As the weather changes through the seasons, some of us may notice that these sudden fluctuations sometimes can be asthma triggers. How does that happen, and what can you do to protect yourself?

Hot weather

High temperatures can cause the air around us to become stagnant. As such, pollutants and particles, such as pollen, are trapped closer to the ground. Breathing in these particles triggers asthma symptoms. It is also thought that inhaling hot air causes the airways to constrict, leading to shortness of breath and coughing.

On hot days, plan your activities in the morning or evening, and avoid going outside during the hottest time of the day (between 11am and 3pm). You may keep yourself cool by wearing loose clothing and a hat, staying in the shade, and drinking lots of water. Remember to carry any medication you may need with you, including your reliever inhaler.

Cold weather

When cold air enters your airways, the sudden change in temperature may trigger a spasm that results in asthma symptoms such as wheezing and coughing. Exercising in the cold may thus trigger asthma in a similar manner, since air is breathed in rapidly and does not have the time to warm up before it reaches the airways.

Mould spores in the air may increase in numbers during damp and cold weather, and these can also be triggers for asthma. If you stay indoors more often during the Winter, you may find yourself exposed to indoor air pollutants, including fumes from cooking, dusty furniture, and dust mite droppings. In addition, cold and flu viruses that are common during the Winter could worsen asthma symptoms for some.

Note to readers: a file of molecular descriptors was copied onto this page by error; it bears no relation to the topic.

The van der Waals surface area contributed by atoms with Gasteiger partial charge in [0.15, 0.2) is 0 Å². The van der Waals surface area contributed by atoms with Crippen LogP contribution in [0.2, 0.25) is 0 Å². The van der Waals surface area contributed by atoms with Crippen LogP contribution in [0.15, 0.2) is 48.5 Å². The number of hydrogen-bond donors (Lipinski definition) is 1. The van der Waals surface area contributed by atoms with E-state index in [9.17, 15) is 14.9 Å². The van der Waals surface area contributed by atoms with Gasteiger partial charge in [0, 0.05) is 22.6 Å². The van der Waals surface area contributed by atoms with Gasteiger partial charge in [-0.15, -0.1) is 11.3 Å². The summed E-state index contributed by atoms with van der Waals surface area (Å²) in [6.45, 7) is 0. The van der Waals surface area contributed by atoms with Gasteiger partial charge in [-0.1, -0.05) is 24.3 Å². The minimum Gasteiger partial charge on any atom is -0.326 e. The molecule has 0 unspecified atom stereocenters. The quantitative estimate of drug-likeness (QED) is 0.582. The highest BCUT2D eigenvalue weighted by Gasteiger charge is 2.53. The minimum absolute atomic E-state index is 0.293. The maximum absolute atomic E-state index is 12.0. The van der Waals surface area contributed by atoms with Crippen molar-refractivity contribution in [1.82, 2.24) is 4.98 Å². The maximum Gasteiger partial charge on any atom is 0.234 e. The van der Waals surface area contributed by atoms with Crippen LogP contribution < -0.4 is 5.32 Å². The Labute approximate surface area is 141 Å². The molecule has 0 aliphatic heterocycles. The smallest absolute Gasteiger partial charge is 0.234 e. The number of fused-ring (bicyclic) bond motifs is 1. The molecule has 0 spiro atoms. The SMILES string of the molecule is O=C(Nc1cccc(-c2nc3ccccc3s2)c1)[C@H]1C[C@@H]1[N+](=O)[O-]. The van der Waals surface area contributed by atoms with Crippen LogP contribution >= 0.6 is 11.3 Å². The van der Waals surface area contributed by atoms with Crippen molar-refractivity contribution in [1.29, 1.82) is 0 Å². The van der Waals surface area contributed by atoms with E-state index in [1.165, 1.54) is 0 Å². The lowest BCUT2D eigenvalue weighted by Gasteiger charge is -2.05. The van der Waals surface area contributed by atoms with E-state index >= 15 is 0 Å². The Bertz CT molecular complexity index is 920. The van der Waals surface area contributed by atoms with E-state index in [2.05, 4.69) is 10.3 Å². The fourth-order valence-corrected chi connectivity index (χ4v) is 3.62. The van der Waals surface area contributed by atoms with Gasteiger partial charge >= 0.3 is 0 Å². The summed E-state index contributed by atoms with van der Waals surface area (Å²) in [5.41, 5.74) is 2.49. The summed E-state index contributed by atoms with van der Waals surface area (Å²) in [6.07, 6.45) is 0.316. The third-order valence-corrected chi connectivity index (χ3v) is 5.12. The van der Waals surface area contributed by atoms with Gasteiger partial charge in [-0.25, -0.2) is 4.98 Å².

Taking precautions during cold weather may therefore involve monitoring weather forecasts regularly, and watching for any warning signs of an asthma attack in relation to potential triggers. If sudden changes in temperatures triggger your asthma, you may choose to wrap a scarf loosely over your nose and mouth before you go out. Doing so will help to warm up the air before you breathe it in. It is also advisable to ensure that you are vaccinated against the flu each year.


During thunderstorms, pollen grains and mould spores may be swept up towards the clouds where it is higher in humidity. The humidity, in combination with winds, cause these particles to rupture and shed much smaller fragments. When fine fragments fall back to the ground, they can be easily inhaled deep into the lungs and trigger asthma attacks. However, such events are not yet fully understood.

Until then, it is advisable to err on the side of caution by trying to stay indoors before, during, and after a thunderstorm. If you have been outdoors, change your clothes and have a shower to wash off any pollen. Be sure to carry your reliever inhaler with you at all times, and make sure to know the signs that your asthma may have been triggered and what to do if it has.

Weather changes can be unpredictable, and it may thus be difficult to pre-empt an asthma attack. It could be helpful to keep a weather diary with you to take note of forecasts, potential asthma triggers in your environment, how your body responds, and what you can do the next time you notice these triggers.

Have you noticed how your asthma responds to changes in the weather? What other steps do you take to manage your symptoms? Share them with us!


American Lung Association. Can a Thunderstorm Trigger an Asthma Attack? 26 July 2017. Electronic. 7 December 2018.

Asthma UK. Weather. 2018. Electronic. 7 December 2018.

British Lung Foundation. Looking after your lungs in hot weather. 2018. Electronic. 7 December 2018.

Heubeck, Elizabeth. The Weather: Wreaking Havoc on Health. 11 August 2009. Electronic. 7 December 2018.

Sample, Ian. Thunderstorm asthma: how seasonal weather can affect human health. 24 November 2016. Electronic. 7 December 2018.

The Lung Association. Heat and humidity. 2016. Electronic. 7 December 2018.